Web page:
If you have ever thought about it, you should notice that your decisions are the only thing you are truly responsible for in your life. Everything you say or do is a result of your choice. How to learn to make better decisions?

To improve the quality of your decisions, consider the impact of your emotions, visions, and needs in the decision-making process.

3 Strategies for Making Better Decisions

1. Control your emotions

Decision-making is an emotional event. Emotions cover you and influence your ability to make good decisions. Numerous studies show that we make decisions emotionally, not rationally. According to this, the decision-making process is reduced to the part of the brain called the amygdala.

The amygdala receives information before it gets to the conscious part of your brain. Its purpose is to help us to respond quickly to the situation.

This is very good if you are face to face with a hungry tiger but not so good if you have to decide which job to choose or are in any other situation that could change your life.

Based on this theory, it also makes sense to suggest that emotions often lead us to the wrong decisions. Consequently, control of emotions and a change in your way of thinking can help you make better decisions.

To achieve this, you have to take care of your emotional state. Try these ideas:

  • When you have to make a decision, create a mental image of a blank sheet. Your blank sheet should not be occupied with unnecessary noise or old ideas and assumptions. Try not to let other thoughts and feelings prevent the visualization of this image. This blank sheet is your true starting point for making right and high-quality decisions.
  • Pay attention to the physical aspects. Lower your voice, take it easy, and be careful to not make any sudden and hasty movements. Stay calm in order to better control your ability to make rational decisions.
  • Do not be too rigid or too soft when faced with a difficult decision. Instead, try to visualize the result of your decision. Determine what will be useful, and what may be questionable.

2. Create a vision

Your decisions are also influenced by the way you see the situation. When you see something clearly, you have more chances to make better decisions.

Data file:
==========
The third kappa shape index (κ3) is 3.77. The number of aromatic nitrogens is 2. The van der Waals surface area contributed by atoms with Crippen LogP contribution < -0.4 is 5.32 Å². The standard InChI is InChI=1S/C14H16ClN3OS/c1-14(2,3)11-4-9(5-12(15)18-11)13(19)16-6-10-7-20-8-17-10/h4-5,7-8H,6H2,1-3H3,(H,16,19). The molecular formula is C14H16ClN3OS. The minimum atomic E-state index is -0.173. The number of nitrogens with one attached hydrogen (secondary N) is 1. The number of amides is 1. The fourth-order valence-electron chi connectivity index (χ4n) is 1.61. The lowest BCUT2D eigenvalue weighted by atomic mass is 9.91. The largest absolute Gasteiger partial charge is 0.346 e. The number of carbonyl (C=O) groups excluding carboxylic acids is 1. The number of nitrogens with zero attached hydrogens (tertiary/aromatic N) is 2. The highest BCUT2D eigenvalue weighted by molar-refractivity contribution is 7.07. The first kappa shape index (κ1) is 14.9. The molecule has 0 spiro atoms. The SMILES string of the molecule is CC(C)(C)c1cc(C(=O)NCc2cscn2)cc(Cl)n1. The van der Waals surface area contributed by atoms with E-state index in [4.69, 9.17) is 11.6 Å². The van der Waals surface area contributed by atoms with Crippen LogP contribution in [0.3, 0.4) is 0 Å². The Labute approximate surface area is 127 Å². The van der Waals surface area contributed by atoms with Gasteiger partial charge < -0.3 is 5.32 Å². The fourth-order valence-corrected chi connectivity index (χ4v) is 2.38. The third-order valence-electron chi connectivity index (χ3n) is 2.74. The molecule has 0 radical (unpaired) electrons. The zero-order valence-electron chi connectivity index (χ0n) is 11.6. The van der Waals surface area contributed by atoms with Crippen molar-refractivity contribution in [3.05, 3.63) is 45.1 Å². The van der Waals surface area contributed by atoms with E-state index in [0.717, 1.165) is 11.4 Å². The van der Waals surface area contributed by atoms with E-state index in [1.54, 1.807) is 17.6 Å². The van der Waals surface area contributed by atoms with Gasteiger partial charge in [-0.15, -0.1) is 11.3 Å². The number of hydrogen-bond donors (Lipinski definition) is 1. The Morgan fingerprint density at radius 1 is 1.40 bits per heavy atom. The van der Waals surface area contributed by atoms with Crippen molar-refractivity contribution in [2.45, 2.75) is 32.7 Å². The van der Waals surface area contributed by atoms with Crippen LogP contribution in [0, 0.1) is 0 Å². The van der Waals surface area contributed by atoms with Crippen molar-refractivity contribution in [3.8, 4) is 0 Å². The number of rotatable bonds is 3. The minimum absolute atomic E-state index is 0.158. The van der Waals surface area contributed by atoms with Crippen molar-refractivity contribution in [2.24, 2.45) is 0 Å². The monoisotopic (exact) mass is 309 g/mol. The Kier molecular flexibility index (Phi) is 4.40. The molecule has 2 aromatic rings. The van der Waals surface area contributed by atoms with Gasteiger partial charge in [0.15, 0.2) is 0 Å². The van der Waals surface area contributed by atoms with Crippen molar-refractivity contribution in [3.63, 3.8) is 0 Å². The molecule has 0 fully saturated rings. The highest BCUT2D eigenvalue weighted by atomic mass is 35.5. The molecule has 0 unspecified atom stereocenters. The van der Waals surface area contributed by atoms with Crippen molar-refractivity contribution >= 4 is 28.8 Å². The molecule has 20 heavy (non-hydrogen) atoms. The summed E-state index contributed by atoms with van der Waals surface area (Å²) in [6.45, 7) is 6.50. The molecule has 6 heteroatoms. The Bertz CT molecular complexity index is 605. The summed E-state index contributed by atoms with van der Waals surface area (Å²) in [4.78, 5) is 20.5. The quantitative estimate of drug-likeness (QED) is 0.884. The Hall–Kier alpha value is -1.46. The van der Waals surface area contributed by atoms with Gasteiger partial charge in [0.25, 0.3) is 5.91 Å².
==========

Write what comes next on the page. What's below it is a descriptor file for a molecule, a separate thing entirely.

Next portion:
For example, think of the safety belts in your car. It has been proven and there is no doubt that seat belts can significantly increase your chances of survival in a car accident. So why do so many people ignore this? Perhaps the answer lies in the fact that they can not imagine the possible consequences of their decision.

If someone you know refuses to put on a seat belt, ask him or her to imagine what will happen when a car crashes into a tree at a speed of 100 km/h.

This technique is more effective than the statistics we hear every day. Having imagined the tragic result of a car accident, many people begin to understand the importance of making the right decision.

3. Manage your needs

Buying a new car is a difficult decision. Often, when people are involved in the process of buying a car, they are going through the emotional aspects of car ownership. They convince themselves that they need a better audio system or a leather interior. However, this is what they want, not what they need.

When you think you need something, you are in great danger of making a bad decision. Instead, replace your needs with confidence. If you are not feeling confident, take a step back and ask yourself, what a confident person would do in this situation.

Good decisions are the result of a good choice. You can not control other people’s choices, but you have complete control over your own choices and decisions. Use this knowledge as a source of opportunity and freedom.

Better decisions will undoubtedly lead you to greater happiness and success.

Anna LeMind, B.A.

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the power of misfits

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